In a normal year, theaters around the state would be preparing for their summer seasons. With gatherings currently forbidden and uncertainty hanging over their heads, many are simply canceling the whole season. Others are postponing or, as NHPR’s Sean Hurley found out, discovering new ways to reach an audience.
Once again I find myself sitting down at my computer for a video conference call. But this time it’s different. This time I’m watching a play, a rehearsal anyway, of Michael Frayn’s Copenhagen:
Margrethe: Why did he come? What was he trying to tell you?
Bohr: He did explain later.
Margrethe: He explained over and over again. Each time he explained it became more obscure.
In full rehearsal since January, Director Gary Locke and his three actors had to stop meeting in person, but continued to work on the play via Zoom. “I couldn’t imagine not doing it,” Locke says. “This is a monster, this play, for the actors. And I had one of my actors started working on this in October. The other two were working on it in November. Well how could I, in March, say to them, ‘Nah. Hang it up.’ No. But I think we're further along than anybody else. I'm quite sure of that.”
What Gary Locke means is that when the state's stay-at-home order is lifted and small gatherings are once again allowed, he believes his production of Copenhagen might be the first play to be performed in New Hampshire.
Andrew Pinard, Artistic Director at the Hatbox Theatre in Concord, where the play will be staged, hopes so too. “We've got people raring to go,” Pinard says. “I mean, we have performers who want to get back on stage, I have audience members that are contacting me by email and even phone calls, ‘When are you going to reopen?’”
The plan is for Copenhagen to hit the stage as soon as legally possible. Even so, Pinard expects social distancing will mean that only 20 of the Hatbox’s 100 seats will be available to sell.
Neil Pankhurst, Artistic Director at the Winnipesaukee Playhouse, blows sand off the road near the playhouse as though clearing the way for the night’s theater traffic. “It's the glamorous life in the theater!” he calls out as he kills the leafblower’s engine.
As we head into the playhouse, he tells me how he went up and down the aisles last week with a tape measure trying to see how many seats he could use and still maintain a 6-foot distance. Not many, he says. Not enough. “I would say now, things have just gotten to a place where no one knows anything and no one can predict anything," Pankhurst says, "and so I think that you know, for the whole world of theater, it's gonna be, you know, incredibly difficult to get back.”
Though the playhouse will remain closed through the end of August, Pankhurst is hoping something can be done on stage in September. “For now, in the short term up through probably the end of the summer we probably can survive,” he says, “but there is a sort of a breaking point.”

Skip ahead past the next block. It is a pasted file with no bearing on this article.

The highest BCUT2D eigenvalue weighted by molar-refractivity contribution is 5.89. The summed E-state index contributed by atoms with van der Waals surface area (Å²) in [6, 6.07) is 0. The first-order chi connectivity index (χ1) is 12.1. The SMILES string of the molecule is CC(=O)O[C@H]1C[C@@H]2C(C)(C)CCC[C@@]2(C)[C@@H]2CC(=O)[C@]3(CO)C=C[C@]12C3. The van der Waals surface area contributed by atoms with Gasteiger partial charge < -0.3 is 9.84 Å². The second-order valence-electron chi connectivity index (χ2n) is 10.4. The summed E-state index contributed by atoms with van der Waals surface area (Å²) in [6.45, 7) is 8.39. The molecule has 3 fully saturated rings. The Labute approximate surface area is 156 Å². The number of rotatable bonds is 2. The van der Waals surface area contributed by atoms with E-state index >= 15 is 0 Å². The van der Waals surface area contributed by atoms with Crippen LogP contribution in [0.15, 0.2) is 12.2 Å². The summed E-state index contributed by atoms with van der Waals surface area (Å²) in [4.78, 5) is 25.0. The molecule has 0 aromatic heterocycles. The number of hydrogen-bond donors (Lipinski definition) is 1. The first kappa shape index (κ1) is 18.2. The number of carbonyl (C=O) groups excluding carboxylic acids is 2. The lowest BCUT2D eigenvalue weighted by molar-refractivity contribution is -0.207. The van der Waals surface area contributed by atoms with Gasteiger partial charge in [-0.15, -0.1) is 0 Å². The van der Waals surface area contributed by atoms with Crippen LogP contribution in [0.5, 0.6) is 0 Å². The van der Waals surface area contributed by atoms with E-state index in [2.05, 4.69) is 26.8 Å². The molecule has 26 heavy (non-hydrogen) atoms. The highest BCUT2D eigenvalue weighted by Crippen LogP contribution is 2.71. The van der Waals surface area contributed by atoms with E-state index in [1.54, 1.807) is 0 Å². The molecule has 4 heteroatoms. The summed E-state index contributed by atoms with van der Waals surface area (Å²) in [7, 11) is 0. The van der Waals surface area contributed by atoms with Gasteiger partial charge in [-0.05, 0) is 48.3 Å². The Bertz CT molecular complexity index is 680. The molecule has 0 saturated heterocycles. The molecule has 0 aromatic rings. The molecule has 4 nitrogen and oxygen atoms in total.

That breaking point arrived for Main Street Art in Newfields. The small arts education and community theater closed its doors for good on March 6. But other groups and theaters are doing their best to innovate their way forward.
Last week in Wilton, Andy’s Summer Playhouse Artistic Director Jared Mezzocchi unveiled their Digital Renaissance Project. “For 50 years Andy's has been a space for new work,” Mezzocchi tells me. “It brings in professional playwrights, directors, choreographers, designers, from all over the country to work on new, you know, world premiere works that are performed by children ages 8 to 18.”
The Project, Mezzocchi says, will attempt to do nearly the same thing Andy’s has always done, but online. “You know, no, we cannot replicate what theatre is as we have defined it five weeks ago,” he says, “but what we can do is ask ourselves what is essential about theatre making? What is the back and forth response? What is that energy in storytelling on a live basis?”
Other theatre groups in the state are trying it too. Dive In Productions has begun hosting online workshops and contests. The Windham Actors Guild recently launched a virtual theatre experience called “Curtain Call with WAG.” The New Hampshire Theatre Project has begun to work on a new collaborative play titled “We Don’t Know What This is Yet.”
And playwrights are finding their way into the virtual world. Late last month, the Meredith-based playwright Bryan Halperin posted a full cast read-through of his play “The Hairy Man” on YouTube.
Narrator: Act I, Scene 1. Johanna Benton, age 11, is playing with a doll and in the midst of acting out a story.
Johanna: Now, Little Red, you need to take this basket of food to your sick grandmother in the woods. But mother why do I have to do it? Because I said so. She’s your sick grandmother.
Sixteen-year-old Sophie Pankhurst plays the part of Johanna. “When you're on the stage, you have your whole body to work with,” Sophie Pankhurst says, “but I definitely felt as if I couldn't get the entire message across because I couldn't use my entire body, but this is what it's gonna have to be for now.”
Halperin, the playwright, says the limitations of putting a play online could have some benefits. “This is a way to get your work in people's hands,” Halperin says, “and in a different format that might in the future wanna, you know, take a serious look at your play and possibly produce it.”
Back on Zoom, Gary Locke and his Copenhagen team reflect on what might have been.
“Tomorrow night would have been opening night,” Locke reminds his cast. “Tonight would have been full dress. We're at places and holding everybody.”
And that’s where we are. At places and holding everybody.